emsifa/power-stub

Stub engine that support control statements and looping without breaking your indentations.

dev-master 2019-05-14 02:40 UTC

This package is auto-updated.

Last update: 2023-09-14 13:07:30 UTC


README

Build Status License: MIT

Power Stub is a stub engine that support control statements, looping and several other features that make it easier for you to generate code from stub file.

Stub file is a file that contains raw code with several parameters that will be replaced with certain text.

We use term stub engine because Power Stub not only able to replace parameter with given text, but also support control statement (if-elseif-else-endif), looping (foreach-endforeach, while-endwhile), etc. It is like template engine who also keep your indentation in the right place, so your generated code will stay neat.

Understanding The Problem

In common template engine such as Blade, Twig, etc. They will render your view file into PHP code below:

<div>
    <?php foreach($a as $b): ?>
    <p>
        lorem ipsum <?= $b ?>
    </p>
    <?php endforeach; ?>
</div>

When we render that file with $a = [1,2,3], the result will be messy like this:

<div>
        <p>
        lorem ipsum 1
    </p>
        <p>
        lorem ipsum 2
    </p>
        <p>
        lorem ipsum 3
    </p>
    </div>

It is OK, because template engine results are intended for browsers who don't care about indentation.

But this is not acceptable if we want to make code generator.

So with Power Stub, our stub file would looks like this:

<div>
    |# foreach($a as $b) #|
    <p>
        lorem ipsum [# $b #]
    </p>
    |# endforeach #|
</div>

When we render that stub with $a = [1,2,3], the result would looks like this:

<div>
    <p>
        lorem ipsum 1
    </p>
    <p>
        lorem ipsum 2
    </p>
    <p>
        lorem ipsum 3
    </p>
</div>

Now everybody happy :D

Other Features

Include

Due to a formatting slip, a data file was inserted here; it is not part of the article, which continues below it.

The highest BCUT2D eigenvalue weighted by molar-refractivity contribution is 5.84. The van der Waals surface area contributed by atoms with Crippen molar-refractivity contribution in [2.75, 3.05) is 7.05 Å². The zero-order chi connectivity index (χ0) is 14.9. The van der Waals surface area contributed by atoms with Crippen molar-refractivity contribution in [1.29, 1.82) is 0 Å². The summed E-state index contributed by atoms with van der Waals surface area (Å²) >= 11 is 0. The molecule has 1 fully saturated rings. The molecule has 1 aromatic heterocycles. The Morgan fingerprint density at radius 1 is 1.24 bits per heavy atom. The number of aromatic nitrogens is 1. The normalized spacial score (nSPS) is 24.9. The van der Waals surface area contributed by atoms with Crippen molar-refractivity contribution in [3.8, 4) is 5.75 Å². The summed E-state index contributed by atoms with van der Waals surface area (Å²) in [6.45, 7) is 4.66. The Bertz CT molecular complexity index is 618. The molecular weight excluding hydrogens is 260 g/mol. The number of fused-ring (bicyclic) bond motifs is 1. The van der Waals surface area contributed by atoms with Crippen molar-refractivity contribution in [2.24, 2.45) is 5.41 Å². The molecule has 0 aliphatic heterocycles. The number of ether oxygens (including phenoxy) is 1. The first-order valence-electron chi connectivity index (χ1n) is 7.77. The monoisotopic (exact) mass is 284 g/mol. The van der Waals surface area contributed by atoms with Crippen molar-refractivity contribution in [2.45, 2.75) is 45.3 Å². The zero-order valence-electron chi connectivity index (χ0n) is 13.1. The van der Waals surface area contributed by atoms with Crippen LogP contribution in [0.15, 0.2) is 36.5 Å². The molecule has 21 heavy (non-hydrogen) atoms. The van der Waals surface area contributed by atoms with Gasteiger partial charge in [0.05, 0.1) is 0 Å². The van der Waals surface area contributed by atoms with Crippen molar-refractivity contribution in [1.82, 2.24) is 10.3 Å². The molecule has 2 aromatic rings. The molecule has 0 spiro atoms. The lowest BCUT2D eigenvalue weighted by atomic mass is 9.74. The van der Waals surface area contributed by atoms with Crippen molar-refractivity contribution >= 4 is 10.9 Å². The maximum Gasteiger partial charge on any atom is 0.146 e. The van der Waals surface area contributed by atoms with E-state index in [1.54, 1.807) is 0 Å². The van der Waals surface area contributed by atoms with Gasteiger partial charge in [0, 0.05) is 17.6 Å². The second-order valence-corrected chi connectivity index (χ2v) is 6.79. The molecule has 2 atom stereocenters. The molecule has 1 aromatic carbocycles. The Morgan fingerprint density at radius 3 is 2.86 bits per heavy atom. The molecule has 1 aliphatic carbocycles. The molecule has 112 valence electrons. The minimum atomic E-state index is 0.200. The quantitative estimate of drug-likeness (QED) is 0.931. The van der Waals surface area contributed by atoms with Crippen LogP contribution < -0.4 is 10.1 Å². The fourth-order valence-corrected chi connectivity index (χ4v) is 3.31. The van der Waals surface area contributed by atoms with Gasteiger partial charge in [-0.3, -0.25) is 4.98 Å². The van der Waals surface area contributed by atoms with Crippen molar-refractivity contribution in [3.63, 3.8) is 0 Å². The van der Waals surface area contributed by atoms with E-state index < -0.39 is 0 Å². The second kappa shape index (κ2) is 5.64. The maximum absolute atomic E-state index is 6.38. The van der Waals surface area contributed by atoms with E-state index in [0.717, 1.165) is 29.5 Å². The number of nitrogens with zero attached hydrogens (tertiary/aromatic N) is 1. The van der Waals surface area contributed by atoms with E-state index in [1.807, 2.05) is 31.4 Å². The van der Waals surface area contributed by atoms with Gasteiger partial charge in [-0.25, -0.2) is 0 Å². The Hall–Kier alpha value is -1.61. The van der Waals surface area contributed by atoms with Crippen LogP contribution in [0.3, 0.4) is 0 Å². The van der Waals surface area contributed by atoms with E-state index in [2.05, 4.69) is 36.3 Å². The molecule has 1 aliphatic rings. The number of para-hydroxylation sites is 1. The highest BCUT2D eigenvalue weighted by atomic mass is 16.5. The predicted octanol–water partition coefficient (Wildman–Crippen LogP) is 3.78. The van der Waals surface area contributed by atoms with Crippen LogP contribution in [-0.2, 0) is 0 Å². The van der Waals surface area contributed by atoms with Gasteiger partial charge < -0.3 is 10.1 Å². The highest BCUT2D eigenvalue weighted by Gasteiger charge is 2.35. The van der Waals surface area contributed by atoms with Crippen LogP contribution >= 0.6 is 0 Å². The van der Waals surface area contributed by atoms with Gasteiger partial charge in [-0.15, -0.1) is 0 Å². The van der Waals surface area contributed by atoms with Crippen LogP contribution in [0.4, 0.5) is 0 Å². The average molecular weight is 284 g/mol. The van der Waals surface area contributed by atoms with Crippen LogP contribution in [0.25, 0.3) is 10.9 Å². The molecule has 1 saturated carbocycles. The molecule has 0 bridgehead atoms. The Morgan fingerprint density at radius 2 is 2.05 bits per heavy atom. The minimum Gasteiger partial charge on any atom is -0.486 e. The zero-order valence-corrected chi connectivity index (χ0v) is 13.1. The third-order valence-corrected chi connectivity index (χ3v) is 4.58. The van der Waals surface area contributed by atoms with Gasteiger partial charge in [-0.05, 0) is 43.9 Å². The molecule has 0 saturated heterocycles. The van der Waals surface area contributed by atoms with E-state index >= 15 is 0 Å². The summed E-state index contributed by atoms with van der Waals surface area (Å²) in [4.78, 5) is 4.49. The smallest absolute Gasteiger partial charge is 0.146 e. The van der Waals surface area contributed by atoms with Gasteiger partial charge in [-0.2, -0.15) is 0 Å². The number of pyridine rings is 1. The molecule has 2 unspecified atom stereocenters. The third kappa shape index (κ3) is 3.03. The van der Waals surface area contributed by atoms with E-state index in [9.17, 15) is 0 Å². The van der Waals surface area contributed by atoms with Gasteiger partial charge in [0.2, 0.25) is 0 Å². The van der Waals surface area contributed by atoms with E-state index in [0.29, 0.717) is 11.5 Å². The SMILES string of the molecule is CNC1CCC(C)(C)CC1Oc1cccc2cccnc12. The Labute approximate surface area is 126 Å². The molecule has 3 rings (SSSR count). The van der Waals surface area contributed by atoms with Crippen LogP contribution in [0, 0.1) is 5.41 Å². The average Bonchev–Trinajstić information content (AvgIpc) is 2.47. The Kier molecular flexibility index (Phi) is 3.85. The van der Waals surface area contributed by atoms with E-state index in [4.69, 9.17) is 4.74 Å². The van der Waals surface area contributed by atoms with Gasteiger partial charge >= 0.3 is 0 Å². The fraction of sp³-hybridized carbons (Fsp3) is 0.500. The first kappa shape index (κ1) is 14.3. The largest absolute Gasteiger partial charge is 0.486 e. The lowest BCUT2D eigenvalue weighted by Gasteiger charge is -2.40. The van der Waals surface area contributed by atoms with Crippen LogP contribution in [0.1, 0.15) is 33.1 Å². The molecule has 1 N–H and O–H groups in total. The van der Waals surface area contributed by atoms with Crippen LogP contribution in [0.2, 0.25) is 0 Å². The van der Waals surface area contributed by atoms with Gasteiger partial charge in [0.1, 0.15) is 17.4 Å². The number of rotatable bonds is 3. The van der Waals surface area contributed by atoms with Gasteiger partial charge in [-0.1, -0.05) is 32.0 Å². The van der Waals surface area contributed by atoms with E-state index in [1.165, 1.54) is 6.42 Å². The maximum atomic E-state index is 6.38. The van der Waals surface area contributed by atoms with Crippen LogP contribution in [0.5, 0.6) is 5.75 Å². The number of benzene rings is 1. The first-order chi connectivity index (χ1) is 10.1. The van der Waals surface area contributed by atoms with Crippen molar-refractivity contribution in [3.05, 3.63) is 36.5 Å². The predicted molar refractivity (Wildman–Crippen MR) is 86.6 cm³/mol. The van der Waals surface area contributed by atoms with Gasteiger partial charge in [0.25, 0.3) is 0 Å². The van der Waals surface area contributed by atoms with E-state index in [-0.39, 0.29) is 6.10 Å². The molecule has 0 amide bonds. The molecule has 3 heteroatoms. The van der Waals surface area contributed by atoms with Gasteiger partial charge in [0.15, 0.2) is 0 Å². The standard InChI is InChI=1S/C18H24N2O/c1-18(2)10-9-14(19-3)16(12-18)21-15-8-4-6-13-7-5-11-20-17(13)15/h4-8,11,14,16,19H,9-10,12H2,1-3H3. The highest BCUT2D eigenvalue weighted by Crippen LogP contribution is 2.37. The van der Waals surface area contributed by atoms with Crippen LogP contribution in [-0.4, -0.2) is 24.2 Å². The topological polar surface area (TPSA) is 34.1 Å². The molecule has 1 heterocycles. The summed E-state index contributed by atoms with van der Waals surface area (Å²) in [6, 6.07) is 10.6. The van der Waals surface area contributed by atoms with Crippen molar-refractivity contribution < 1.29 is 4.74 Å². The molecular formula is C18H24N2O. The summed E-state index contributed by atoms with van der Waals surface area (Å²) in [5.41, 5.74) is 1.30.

We also handle include function to keep indentation relative to the definition. For example you have 2 stub files like below:

main.js.stub

import something from 'something';

[# include("timeout.js", ['message' => 'first', 'delay' => 1000]) #]

something.on('event', () => {
    something.asyncStuff(() => {
        // timeout 2 seconds
        [# include("timeout.js", ['message' => 'second', 'delay' => 2000]) #]
    });
});

timeout.js.stub

setTimeout(() => {
    console.log("[# $message #]");
}, [# $delay #]);

If we render main.js.stub, the result would looks like this:

import something from 'something';

setTimeout(() => {
    console.log("first");
}, 1000);

something.on('event', () => {
    something.asyncStuff(() => {
        // timeout 2 seconds
        setTimeout(() => {
            console.log("second");
        }, 2000);
    });
});

GETTING STARTED

Power Stub still experimental. We have done some simple tests. You can use it, but there will may be some breaking changes.

Requirements

  • PHP >= 7.1

Installation

Make directory where you want to place your code.

Go to that directory using your cmd/terminal, and run composer command below:

composer require emsifa/power-stub:dev-master

Preparation

Before we start using Power Stub, we need to make 2 directories.

You can use commands below:

  • mkdir stubs
  • mkdir compiled

Render

First let's make our first stub. Create file app.js.stub inside our stubs directory.

In this example we will create an express app stub containing dynamic routes.

const express = require('express');
const app = express();

|# foreach($routes as $r) #|
app.[# strtolower($r['method']) #]('[# $r['path'] #]', function (req, res) {
    return res.send('OK');
});
|# endforeach #|

app.listen(3000);

Now let's create PHP script to render that stub. Create file named render.php.

<?php

require("vendor/autoload.php");

$powerStub = new Factory(
    __DIR__.'/stubs',       // our stubs directory
    __DIR__.'/compiled',    // compiled directory
    'stub'                  // extension (optional, default 'stub')
);

// Render app.js.stub
$rendered = $powerStub->render("app.js", [
    'routes' => [
        [
            'path' => '/',
            'method' => 'GET',
        ],
        [
            'path' => '/login',
            'method' => 'POST',
        ],
        [
            'path' => '/register',
            'method' => 'POST',
        ]
    ]
]);

echo $rendered;

Now when you call php render.php, the output will looks like this:

const express = require('express');
const app = express();

app.get('/', function (req, res) {
    return res.send('OK');
});
app.post('/login', function (req, res) {
    return res.send('OK');
});
app.register('/register', function (req, res) {
    return res.send('OK');
});

app.listen(3000);